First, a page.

Anyway, I agree that simply preventing it is usually a lot easier than training it. It's a self-rewarding behavior, and if the dog even occasionally manages to steal a high-ticket item (like the steaks Candydb mentioned!)... the behavior perpetuates. So what I've found is a) Don't leave food out, especially not food the dog is likely to want (in my case, the cat also steals from the counters, so that's twice the reason not to leave stuff out); b) Be extremely suspicious when I hear toenails clicking on the linoleum. It usually means she's about to rear up and take something and is positioning herself. She only does it at all if she's not being watched, and that's mostly because her training against it has consisted primarily of "Akh akh akh!" when I used to be able to catch her now and then and positive reinforcement for ignoring things she obviously wanted on the counters.

I'm not sure if it makes me feel better or worse that, when I briefly took herding lessons with my dog, the instructor had a 14 1/2 year old BC who was still a horrible counter-surfer, and she had no particular advice beyond just not leaving stuff out.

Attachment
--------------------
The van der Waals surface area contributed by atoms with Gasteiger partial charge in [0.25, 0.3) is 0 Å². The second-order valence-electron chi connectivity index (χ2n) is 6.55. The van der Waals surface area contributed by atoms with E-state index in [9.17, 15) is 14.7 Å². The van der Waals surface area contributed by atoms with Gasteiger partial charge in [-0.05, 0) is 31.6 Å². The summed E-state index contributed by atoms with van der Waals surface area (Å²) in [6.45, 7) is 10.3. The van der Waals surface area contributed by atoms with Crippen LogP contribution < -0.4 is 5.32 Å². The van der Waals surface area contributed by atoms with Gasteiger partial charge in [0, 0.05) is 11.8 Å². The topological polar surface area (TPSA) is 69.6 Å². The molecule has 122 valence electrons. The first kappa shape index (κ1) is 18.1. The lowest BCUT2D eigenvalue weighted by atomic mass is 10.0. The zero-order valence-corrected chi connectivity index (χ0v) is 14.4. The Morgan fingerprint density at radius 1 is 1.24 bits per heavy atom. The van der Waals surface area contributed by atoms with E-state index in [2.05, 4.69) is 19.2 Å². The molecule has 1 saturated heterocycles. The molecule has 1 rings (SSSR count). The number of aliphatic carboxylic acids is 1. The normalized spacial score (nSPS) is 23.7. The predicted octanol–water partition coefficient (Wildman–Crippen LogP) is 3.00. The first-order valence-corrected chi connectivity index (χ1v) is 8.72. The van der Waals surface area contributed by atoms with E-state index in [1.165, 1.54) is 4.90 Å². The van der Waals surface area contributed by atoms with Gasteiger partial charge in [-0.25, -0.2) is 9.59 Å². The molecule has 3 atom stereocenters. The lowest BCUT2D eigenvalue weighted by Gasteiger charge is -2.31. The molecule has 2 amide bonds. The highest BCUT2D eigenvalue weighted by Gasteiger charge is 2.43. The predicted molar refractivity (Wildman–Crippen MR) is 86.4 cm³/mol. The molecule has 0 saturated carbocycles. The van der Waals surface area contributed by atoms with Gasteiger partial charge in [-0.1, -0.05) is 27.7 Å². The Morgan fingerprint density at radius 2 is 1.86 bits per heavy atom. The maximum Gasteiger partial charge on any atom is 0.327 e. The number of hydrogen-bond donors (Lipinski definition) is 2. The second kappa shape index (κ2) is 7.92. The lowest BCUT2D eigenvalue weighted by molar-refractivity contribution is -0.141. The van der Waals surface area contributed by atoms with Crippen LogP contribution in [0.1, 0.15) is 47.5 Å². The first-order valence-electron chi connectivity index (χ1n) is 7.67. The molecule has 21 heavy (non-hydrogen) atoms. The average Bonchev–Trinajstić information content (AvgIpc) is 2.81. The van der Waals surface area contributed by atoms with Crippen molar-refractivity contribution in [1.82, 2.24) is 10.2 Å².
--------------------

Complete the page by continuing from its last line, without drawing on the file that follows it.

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Training for counter surfing and other like behaviors usually goes ok when you are home with them, as you can easily redirect their behavior. BUT, when you aren't home, or they aren't in your direct sight, you can't redirect, and, if the "reward" is something they really want, that's usually motivation enough to go after it. The reward being whatever they want on the counter.

So, my vote goes more for management, rather than training on this one. I'd use the gates.
Yep, so I (re-)pounded it into Wally's skull with 200 reps a week of mat work (read: the throw rug already in the hall before the kitchen) and boundary training (teach him new landmarks of where rooms start and stop). Had to go through this again with the new floors (old boundaries he learned are gone now).

He can't counter surf (too short) but he'd just get in the way in the kitchen and isn't above scavenging the kitchen floor. I don't want him to hoover up a piece of onion or something that I missed cleaning up, etc.

I don't want to go any methods that scare him, due to his personality, and don't really want to spend any more money (I'm an el cheapo trainer), so it's repetitions constantly until he gets it. Luckily, I'm stubborn enough to make him get it, and bread is cheap and there's a whole bag of wheat Chex I don't want that can be broken up so... :)